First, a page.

“Through additional studies like this, we’re hoping to identify which of the first three channels for amyloid beta disposal are slowing down as the brain ages,” Bateman said. “That may help us in our efforts to develop new treatments.” 


Saturday, July 15, 2017

Light Improves Life with Alzheimer's

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An Alzheimer's trial provided 4 weeks of tailored light therapy. The therapy significantly increased sleep quality, efficiency and total sleep duration. Daytime light therapy also significantly reduced rates of depression and agitation. Learn how. 



A key study offers an easy-to-do care tip. Research suggests that light treatment, tailored to increase circadian stimulation during the day, may improve sleep, depression and agitation in people with Alzheimer's and related dementia. 

Results show that exposure to the tailored light treatment during daytime hours for four weeks significantly increased sleep quality, efficiency and total sleep duration. It also significantly reduced scores for depression and agitation.

"It is a simple, inexpensive, non-pharmacological treatment to improve sleep and behavior in Alzheimer's disease and dementia patients," said principal investigator Mariana Figueiro, PhD, associate professor and Light and Health program director of the Lighting Research Center at Rensselaer Polytechnic Institute in Troy, New York. "The improvements we saw in agitation and depression were very impressive."

Therapy lights are easy to find. Check out:
The research abstract was published recently in an online supplement of the journal Sleep and was presented in Minneapolis, Minnesota, at the 28th annual meeting of the Associated Professional Sleep Societies LLC.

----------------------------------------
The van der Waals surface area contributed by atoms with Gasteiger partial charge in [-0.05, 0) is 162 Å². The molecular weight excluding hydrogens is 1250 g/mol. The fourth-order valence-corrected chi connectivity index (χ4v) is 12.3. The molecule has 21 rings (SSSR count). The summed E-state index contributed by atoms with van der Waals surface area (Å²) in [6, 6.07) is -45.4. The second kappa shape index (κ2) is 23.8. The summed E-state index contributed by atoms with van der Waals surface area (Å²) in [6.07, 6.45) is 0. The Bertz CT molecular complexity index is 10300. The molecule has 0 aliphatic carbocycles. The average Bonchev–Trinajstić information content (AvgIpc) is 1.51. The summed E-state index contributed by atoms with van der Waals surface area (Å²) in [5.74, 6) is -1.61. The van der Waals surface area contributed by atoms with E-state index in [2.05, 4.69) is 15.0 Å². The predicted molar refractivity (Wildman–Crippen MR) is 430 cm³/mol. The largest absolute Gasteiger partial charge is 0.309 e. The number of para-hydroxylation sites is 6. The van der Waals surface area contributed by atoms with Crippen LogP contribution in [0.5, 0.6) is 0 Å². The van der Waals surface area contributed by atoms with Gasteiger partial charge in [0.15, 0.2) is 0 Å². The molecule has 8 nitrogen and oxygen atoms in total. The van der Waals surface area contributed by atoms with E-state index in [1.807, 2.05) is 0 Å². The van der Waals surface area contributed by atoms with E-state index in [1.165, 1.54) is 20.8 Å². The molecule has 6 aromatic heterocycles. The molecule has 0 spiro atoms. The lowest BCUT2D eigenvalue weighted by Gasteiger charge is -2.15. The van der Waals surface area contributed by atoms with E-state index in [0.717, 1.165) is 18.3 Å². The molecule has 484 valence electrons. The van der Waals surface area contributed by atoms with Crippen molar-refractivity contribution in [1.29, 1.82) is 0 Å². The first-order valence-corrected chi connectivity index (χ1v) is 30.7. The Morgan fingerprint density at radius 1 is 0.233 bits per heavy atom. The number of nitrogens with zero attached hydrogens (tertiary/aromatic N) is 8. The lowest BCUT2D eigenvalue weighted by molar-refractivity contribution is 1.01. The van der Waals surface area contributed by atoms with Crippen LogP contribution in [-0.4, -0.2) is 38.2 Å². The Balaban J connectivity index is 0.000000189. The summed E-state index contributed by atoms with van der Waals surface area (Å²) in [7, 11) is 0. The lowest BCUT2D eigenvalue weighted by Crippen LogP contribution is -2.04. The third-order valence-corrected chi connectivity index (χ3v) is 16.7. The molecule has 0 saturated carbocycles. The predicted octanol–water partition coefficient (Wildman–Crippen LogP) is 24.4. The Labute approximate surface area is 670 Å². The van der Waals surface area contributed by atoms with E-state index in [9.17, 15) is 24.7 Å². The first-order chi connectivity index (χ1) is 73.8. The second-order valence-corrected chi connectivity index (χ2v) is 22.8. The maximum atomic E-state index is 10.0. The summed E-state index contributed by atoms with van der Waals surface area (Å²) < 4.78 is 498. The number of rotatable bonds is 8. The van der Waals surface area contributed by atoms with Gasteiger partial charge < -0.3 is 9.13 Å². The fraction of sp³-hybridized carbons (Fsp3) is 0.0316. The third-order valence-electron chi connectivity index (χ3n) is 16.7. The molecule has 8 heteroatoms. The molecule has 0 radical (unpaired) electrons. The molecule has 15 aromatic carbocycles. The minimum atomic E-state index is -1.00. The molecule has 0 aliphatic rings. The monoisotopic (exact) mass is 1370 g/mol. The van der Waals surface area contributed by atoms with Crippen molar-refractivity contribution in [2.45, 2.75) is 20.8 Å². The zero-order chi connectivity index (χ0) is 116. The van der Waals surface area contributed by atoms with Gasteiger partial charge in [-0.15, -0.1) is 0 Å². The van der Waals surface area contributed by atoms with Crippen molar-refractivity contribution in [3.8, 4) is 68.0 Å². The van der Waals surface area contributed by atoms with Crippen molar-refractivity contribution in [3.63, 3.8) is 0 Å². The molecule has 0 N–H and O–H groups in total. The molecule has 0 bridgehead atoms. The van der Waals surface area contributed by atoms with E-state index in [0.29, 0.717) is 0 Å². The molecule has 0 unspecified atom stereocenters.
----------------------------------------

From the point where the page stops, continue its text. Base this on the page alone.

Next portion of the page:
The pilot study involved 14 nursing home patients with Alzheimer's disease and related dementia. A light source producing low levels of 300 to 400 lux of a bluish-white light with a color temperature of more than 9000 K was installed in the residents' rooms. Light exposure occurred during daytime hours for a period of four weeks. Light-dark and activity-rest patterns were collected using a calibrated instrument prior to and after the lighting intervention. Measures of sleep quality, depression and agitation also were collected using standardized questionnaires.

Figueiro added that the improvement in sleep quality also was associated with other noticeable behavioral changes.

"Subjective reports by the nursing staff were that the patients were calmer, eating better and their overall behavior was more manageable," she said.

More Information:
The research was supported by funding from the National Institute on Aging (NIA) within the National Institutes of Health (NIH).
Established in 1975, the American Academy of Sleep Medicine (AASM) improves sleep health and promotes high quality patient centered care through advocacy, education, strategic research, and practice standards. With about 9,000 members, the AASM is the largest professional membership society for physicians, scientists and other health care providers dedicated to sleep medicine. For more information, visit http://www.aasmnet.org.





Thursday, July 13, 2017

The Link Between Sleep and Alzheimer’s

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Summary: A new study published in brain reveals that just one night of sleep disruption causes an increase in amyloid beta in the brains of healthy, middle aged people. A full week of sleep disturbances leads to a build up of Tau, another protein associated with Alzheimer’s and other neurodegenerative diseases. The study sheds light on why poor sleep has previously been associated with the development of Alzheimer’s and other dementias.
Source: WUSTL.
Poor sleep leads to increase in Alzheimer’s proteins associated with cognitive decline.
A good night’s sleep refreshes body and mind, but a poor night’s sleep can do just the opposite. A study from Washington University School of Medicine in St. Louis, Radboud University Medical Centre in the Netherlands, and Stanford University has shown that disrupting just one night of sleep in healthy, middle-aged adults causes an increase in amyloid beta, a brain protein associated with Alzheimer’s disease. And a week of tossing and turning leads to an increase in another brain protein, tau, which has been linked to brain damage in Alzheimer’s and other neurological diseases.